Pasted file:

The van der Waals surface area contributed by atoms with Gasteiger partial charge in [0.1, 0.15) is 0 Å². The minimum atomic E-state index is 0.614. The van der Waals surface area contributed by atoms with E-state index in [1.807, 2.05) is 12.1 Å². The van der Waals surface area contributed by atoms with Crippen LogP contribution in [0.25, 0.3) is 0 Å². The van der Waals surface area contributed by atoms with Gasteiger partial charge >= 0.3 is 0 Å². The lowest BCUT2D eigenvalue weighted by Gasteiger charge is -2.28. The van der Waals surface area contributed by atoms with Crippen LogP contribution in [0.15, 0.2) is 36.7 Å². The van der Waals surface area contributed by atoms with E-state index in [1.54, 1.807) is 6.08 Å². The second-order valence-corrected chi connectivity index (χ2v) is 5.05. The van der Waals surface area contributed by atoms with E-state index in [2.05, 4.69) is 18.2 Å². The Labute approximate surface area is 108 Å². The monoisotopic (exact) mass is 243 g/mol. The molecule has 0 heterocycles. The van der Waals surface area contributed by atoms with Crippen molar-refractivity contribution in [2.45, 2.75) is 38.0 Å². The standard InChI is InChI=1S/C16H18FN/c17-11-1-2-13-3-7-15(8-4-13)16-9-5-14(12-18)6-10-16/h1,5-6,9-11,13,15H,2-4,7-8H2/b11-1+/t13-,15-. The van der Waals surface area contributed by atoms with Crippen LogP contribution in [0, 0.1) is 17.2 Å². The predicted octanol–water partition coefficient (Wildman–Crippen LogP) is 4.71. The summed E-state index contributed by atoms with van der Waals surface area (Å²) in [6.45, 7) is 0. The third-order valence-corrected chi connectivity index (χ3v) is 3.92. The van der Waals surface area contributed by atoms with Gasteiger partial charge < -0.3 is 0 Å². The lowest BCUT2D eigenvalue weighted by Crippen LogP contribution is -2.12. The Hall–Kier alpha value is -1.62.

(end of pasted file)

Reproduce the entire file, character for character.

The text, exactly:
The van der Waals surface area contributed by atoms with Gasteiger partial charge in [0.1, 0.15) is 0 Å². The minimum atomic E-state index is 0.614. The van der Waals surface area contributed by atoms with E-state index in [1.807, 2.05) is 12.1 Å². The van der Waals surface area contributed by atoms with Crippen LogP contribution in [0.25, 0.3) is 0 Å². The van der Waals surface area contributed by atoms with Gasteiger partial charge >= 0.3 is 0 Å². The lowest BCUT2D eigenvalue weighted by Gasteiger charge is -2.28. The van der Waals surface area contributed by atoms with Crippen LogP contribution in [0.15, 0.2) is 36.7 Å². The van der Waals surface area contributed by atoms with E-state index in [1.54, 1.807) is 6.08 Å². The second-order valence-corrected chi connectivity index (χ2v) is 5.05. The van der Waals surface area contributed by atoms with E-state index in [2.05, 4.69) is 18.2 Å². The Labute approximate surface area is 108 Å². The monoisotopic (exact) mass is 243 g/mol. The molecule has 0 heterocycles. The van der Waals surface area contributed by atoms with Crippen molar-refractivity contribution in [2.45, 2.75) is 38.0 Å². The standard InChI is InChI=1S/C16H18FN/c17-11-1-2-13-3-7-15(8-4-13)16-9-5-14(12-18)6-10-16/h1,5-6,9-11,13,15H,2-4,7-8H2/b11-1+/t13-,15-. The van der Waals surface area contributed by atoms with Crippen LogP contribution in [0, 0.1) is 17.2 Å². The predicted octanol–water partition coefficient (Wildman–Crippen LogP) is 4.71. The summed E-state index contributed by atoms with van der Waals surface area (Å²) in [6.45, 7) is 0. The third-order valence-corrected chi connectivity index (χ3v) is 3.92. The van der Waals surface area contributed by atoms with Gasteiger partial charge < -0.3 is 0 Å². The lowest BCUT2D eigenvalue weighted by Crippen LogP contribution is -2.12. The Hall–Kier alpha value is -1.62.